There is a real difficulty for Rishi Sunak’s Conservative Party at the moment.
After 14 years in power, any failings land squarely at their door. “There is an almost universal consensus that the property market, and housing in general, are not in a satisfactory state.
With rents very high, buy-to-let mortgages through the roof, prices falling, and new build volumes inadequate, this is a property market that suits almost nobody.
It’s a toxic mix for Mr Sunak ahead of the election. The Prime Minister might want to make property a key battleground at the next election, but he really does face a mammoth task in convincing voters this Government has the answers.
Conservatives are thought traditionally to be the party of home ownership. Whilst this aspiration may still be there, policies to assist with ownership, such as Help2Buy, have all but backfired as any savings were wiped out by price increases.
The post-Covid Stamp Duty holiday was the same. Dropping house-building targets has weakened supply, again increasing costs. Slow wage growth has not kept pace with prices, so we are in a housing crisis.
Traditional perceptions of the parties need to be revised. Low taxes and homeownership are no longer a staple of the Tories in Government.
Labour is trying to portray themselves as the party with strict fiscal policy and the target to increase homeownership. It means traditional positions are being turned on their head.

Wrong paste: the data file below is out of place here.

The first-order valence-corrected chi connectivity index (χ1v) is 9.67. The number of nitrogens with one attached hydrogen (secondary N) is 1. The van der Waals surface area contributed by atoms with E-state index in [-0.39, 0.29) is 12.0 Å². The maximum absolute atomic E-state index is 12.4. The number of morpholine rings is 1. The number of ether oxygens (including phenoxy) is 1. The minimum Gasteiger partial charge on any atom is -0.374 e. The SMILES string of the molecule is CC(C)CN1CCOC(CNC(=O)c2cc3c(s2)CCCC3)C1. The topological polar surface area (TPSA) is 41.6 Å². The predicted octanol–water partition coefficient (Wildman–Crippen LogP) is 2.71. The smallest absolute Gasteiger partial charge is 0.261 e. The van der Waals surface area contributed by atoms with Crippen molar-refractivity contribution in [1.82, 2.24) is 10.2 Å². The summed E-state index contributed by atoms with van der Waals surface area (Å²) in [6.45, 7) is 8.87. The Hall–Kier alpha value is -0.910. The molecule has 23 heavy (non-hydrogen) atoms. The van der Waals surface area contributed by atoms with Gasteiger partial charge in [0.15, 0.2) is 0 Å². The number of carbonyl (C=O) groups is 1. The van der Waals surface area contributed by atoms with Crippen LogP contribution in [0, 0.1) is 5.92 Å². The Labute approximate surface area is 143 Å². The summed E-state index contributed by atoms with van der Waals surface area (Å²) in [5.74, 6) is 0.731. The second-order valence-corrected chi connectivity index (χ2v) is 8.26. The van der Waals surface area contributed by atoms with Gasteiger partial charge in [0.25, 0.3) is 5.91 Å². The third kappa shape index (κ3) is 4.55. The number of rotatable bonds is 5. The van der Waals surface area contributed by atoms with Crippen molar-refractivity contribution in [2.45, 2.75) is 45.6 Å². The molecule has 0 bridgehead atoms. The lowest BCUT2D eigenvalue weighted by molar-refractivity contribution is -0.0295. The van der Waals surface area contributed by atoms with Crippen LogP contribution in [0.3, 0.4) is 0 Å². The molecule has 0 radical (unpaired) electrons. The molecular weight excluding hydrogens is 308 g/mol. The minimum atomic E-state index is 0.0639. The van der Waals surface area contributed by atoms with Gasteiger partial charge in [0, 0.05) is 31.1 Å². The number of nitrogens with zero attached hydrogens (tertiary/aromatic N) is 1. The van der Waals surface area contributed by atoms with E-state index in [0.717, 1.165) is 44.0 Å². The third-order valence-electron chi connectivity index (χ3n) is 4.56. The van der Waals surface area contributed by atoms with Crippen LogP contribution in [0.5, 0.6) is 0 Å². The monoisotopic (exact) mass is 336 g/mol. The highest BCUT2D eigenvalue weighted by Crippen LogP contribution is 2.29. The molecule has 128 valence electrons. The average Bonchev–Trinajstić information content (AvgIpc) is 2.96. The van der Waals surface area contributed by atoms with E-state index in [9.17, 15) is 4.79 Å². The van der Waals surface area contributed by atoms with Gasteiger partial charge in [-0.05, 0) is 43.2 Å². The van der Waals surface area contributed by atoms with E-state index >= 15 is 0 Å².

Environmental regulation for housebuilders and dropping EPC improvements for landlords will win some approval in those sectors. Still, the detrimental effects – or at least the perception of them – may lose more votes than it gains. In other words, for every landlord you please, there is a higher number of tenants who have lost out.
The 2019 election may well be fresh in the minds of many but those voting for the first time next year would have been 13 years old when Corbyn took on Johnson last time. The 2019 General Election saw a turnout of around 47% amongst voters aged 18-24 who will be 23 – 29 this time around. In years gone by that was the prime time for buying a home – not so now.
Since 2019 it has become harder to buy for the first time, the party that cuts through and seems to give the most hope of home ownership will do well amongst this group.
* Jonathan Rolande is the founder of House Buy Fast and a spokesman for the National Association of Property Buyers *
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